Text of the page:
In general, the problem has been of perception. So you get a brand from the US and when it launches in India, it will be always looked at as an International brand. Similarly, when a newspaper from Mumbai launches in Pune or Aurangabad or Nagpur, it’s always looked as a Mumbai newspaper that has come to Aurangabad or Nashik or any other place. When a newspaper from Pune launches in Aurangabad or Nasik or Jalgaon, it’s a Pune newspaper that is launched over there. So our numbers never said that. It was always in our mind that one is always from a rural part of Maharashtra. At that point, 15 years back, the same status was never given to a place like Aurangabad or Nagpur. There was a newspaper from the backward areas from Marathwada and VIdharba which was coming into Pune and Mumbai and that’s why the perception. If you look at our IRS numbers or the NRS at that time, Sec A and Sec B have always been strong for us. But like I mentioned in Mumbai and Pune to change that perception all the efforts have gone in creating ground events so to create a direct connect with readers.

Over the last few years, the kind of IPs that we have created like the Maharashtrian of the Year determine in trying to get opinion-makers involved from every sector of the society. This helped in creating brand image of being in a higher category.

Now the next step is to sustain the same leadership in the next IRS whenever it comes out and of course look at areas.

I think the challenges is going to be more for the competitors because we are not going to be stopping here. Our next challenge is going to be Mumbai. The total readership of Lokmat is the largest in Mumbai also. LokmatSamacharis the No 1 in Nagpur. Kolhapur was another place and we are pretty sure in the next two surveys you will see that we come out as the No 1 in Kolhapur. So those are going to be the focus areas in the next few years.

So the next frontier for Lokmat is Kolhapur and Mumbai?

Yes, that’s right. In Mumbai also. I think what’s happened is there has been a lifestyle change. There has been a shift in the Maharashtrian community that has moved from Mumbai to Thane. So if you look at only Thane numbers I am very sure that in Thane district, Lokmat is No1 already. It is the Mumbai city where the number of Maharashtra Times and Loksatta would come out as No 1 and No 2 but already the areas which are highly dominated by the new Maharashtrian communities is already reading Lokmat.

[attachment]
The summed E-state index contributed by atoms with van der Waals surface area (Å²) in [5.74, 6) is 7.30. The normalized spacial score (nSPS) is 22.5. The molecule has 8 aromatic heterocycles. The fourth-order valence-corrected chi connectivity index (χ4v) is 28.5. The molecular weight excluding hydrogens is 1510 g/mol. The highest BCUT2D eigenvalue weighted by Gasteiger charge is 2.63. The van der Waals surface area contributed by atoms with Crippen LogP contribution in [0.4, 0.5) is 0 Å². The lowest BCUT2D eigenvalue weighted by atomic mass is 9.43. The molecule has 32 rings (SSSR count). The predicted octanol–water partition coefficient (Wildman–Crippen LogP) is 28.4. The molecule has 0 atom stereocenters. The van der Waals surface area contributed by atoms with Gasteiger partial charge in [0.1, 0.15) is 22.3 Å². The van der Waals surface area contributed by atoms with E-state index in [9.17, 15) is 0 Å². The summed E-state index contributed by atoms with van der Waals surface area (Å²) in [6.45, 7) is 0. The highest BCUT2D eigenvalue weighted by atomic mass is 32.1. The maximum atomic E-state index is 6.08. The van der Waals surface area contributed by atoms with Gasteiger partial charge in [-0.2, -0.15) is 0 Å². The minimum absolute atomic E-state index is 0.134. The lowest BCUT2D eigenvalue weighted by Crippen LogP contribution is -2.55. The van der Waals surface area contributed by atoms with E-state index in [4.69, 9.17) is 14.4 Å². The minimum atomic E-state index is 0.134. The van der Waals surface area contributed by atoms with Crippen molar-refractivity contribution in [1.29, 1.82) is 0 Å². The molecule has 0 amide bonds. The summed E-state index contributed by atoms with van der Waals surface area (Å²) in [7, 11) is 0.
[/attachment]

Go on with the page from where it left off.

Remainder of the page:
Sakal has been advertising about supremacy in ABC ratings. Why haven’t you participated in he ABC?

We have made a written complaint to ABC about the numbers that are being mentioned by Sakal are not correct. They should be looking into it. Also, from the planner’s point of view, people look at IRS. So that’s why our focus has been IRS.

Mumbai is a tough market in terms of perception and numbers.

The challenge is the acquisition cost per customer which is very high in Mumbai compared to any other market when I reach out to, say, a hundred people. In Mumbai when you reach out to people, the percentage of the Maharashtrian community itself is smaller and then the conversion rate is still further down. That’s why the acquisition cost per consumer is very high and that’s something that we have been working on. But the first battle for us has been where people were not aware in a huge population where Lokmat was not known in Mumbai.  We have overcome that in the last few years by continuously engaging with them on-ground. Creating a lot of strong IPs. That has helped us to top-of- mind for readers. As soon as we are able to get into their houses, I am sure that we will see the Lokmat numbers going up quickly.

Leadership in readership is one good benchmark of how one is doing. The other is revenues. How’s that doing for Lokmat?

Regional markets are growing steadily. I understand there have been challenges with the English newspaper markets. But we want to see a huge spike and that’s going to be the new challenge that will be put up to the sales team. How do we make use of the leadership in the Pune market? We have been the largest newspaper in Maharashtra without being [leaders] in Pune. And Pune market is about 70% of the total Maharashtra market [outside of Mumbai]. How do I bridge that gap and grow in Pune is what the challenge is for us? That’s what our sales teams are going to go after.

One last question. We have seen that giventhe fact that the English leadership has lost out bit to digital. Given that Maharashtra is fairly digital savvy, do you anticipate any challengeson that score if readership would move to digital. How are you addressing that?

Sure. I think a person moves to digital for two reasons. Oneis cost and the other isconvenience. In the newspaper industry, the cost has always been low. I think the cost of raddi would be more thanthe price that we are paying for some papers. The second is convenience. I have always joked that if you keep your main door open of the house then the person can come to your bedroom and give you the newspaper. In places like Mumbai where the travel times are high, given the  convenience people have started moving to digital. If you are in a crowded trainit’s difficult to read the newspaper. But that’s not something that we are seeing other markets. Also, the literacy rate in a place like Maharashtra is growing fast. Thatis something that would help move to newspaper reading.